Modest Mouse - We Were Dead Before The Ship Even Sank
We Were Dead Before The Ship Even Sank (Epic)
Upon listening to We Were Dead Before The Ship Even Sank, I realized that Modest Mouse, when at their best, lull me into sleepy submission. While I love their punch-drunk, slap-happy, Brock-goes-batshit tracks as much as the next guy, there's something about quieter songs like "The World At Large" and "3rd Planet" that exist in their own universe. You're sucked in completely from the first note.
The new record has plenty of those moments, as well as some barnstormers, which means it's a pretty typical Modest Mouse record. And while this one doesn't top their mainstream (if not artistic) breakthrough Good News For People Who Like Bad News, it brings the band one step closer to aging gracefully.
This is a Modest Mouse record with better eyesight; a good set of indie songs with louder and cleaner production than the band's fans are used to. Lead single "Dashboard" is a bit shameless in its "Float On" imitation, and the horns don't really do it any favors, either. But this is still a Modest Mouse record, which means Isaac Brock is still one wacked-out motherfucker, yelling so loud you can picture him flailing his arms. We Were Dead's first track, "March Into The Sea," starts with an arrangement that hints at a band who has scaled back its sound, but then it explodes, and Brock is screaming "clang clang clang!!" and you're comforted by the fact that your favorite band hasn't changed.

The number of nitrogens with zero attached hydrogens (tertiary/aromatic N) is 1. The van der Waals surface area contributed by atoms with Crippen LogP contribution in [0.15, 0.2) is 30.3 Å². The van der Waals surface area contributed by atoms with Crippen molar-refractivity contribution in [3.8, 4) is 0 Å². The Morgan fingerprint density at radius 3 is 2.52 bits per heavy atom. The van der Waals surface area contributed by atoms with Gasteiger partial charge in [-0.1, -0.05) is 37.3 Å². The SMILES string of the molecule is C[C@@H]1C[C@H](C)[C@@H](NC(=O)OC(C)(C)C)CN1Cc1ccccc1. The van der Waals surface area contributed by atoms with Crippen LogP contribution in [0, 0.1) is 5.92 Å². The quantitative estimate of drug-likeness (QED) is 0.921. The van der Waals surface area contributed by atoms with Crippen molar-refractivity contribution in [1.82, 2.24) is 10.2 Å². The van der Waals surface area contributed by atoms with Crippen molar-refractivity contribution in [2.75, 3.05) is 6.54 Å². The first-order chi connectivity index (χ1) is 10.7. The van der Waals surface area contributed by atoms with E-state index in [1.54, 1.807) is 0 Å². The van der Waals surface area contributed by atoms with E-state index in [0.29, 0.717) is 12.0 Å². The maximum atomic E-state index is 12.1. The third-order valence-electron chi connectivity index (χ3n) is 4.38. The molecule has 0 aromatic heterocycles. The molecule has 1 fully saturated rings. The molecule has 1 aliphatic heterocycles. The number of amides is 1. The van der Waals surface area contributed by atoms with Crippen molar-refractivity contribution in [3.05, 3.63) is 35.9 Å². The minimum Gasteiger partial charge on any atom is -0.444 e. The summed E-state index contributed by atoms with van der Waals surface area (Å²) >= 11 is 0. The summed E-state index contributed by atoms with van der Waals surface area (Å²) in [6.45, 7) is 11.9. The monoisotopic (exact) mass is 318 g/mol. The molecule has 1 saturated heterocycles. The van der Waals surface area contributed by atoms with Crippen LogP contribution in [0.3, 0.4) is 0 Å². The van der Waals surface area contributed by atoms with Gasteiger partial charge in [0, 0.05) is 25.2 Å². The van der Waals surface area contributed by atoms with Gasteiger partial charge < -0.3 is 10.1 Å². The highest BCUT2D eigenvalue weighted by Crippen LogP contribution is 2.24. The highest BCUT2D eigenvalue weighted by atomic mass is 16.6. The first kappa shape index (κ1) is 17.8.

The contribution of Johnny Marr, ex-Smith and the newest Modest Mouse member, is subtle but telling. The reverb-heavy guitar lines on "Parting Of The Sensory" seem like they couldn't have come from anyone else, and they provide the perfect confusion before the song bursts into a hoedown, with Brock singing (I think), "Someday you will die and someone or something will steal your coffin." This sudden genre transformation is a neat trick, and this disc is full of these moments.
My favorite track might be "Missed The Boat," definitely the most "normal" song here, a midtempo acoustic number that gives the record some breathing room. The chorus features The Shins' James Mercer, and it's a perfect collaboration, both because Brock and Mercer complement each other nicely, but also because the song suits Mercer's passionately laid-back delivery.
As for that sleepy submission moment, it happens on "People As Places As People," and while it's a little slicker in sound than "3rd Planet" or "The World At Large," it works the band's old magic. You might even close your eyes, until Brock starts barking a dog, and you'll wake up and realize that what you're listening to isn't built for sleep. It's Modest Mouse.
Labels: Modest Mouse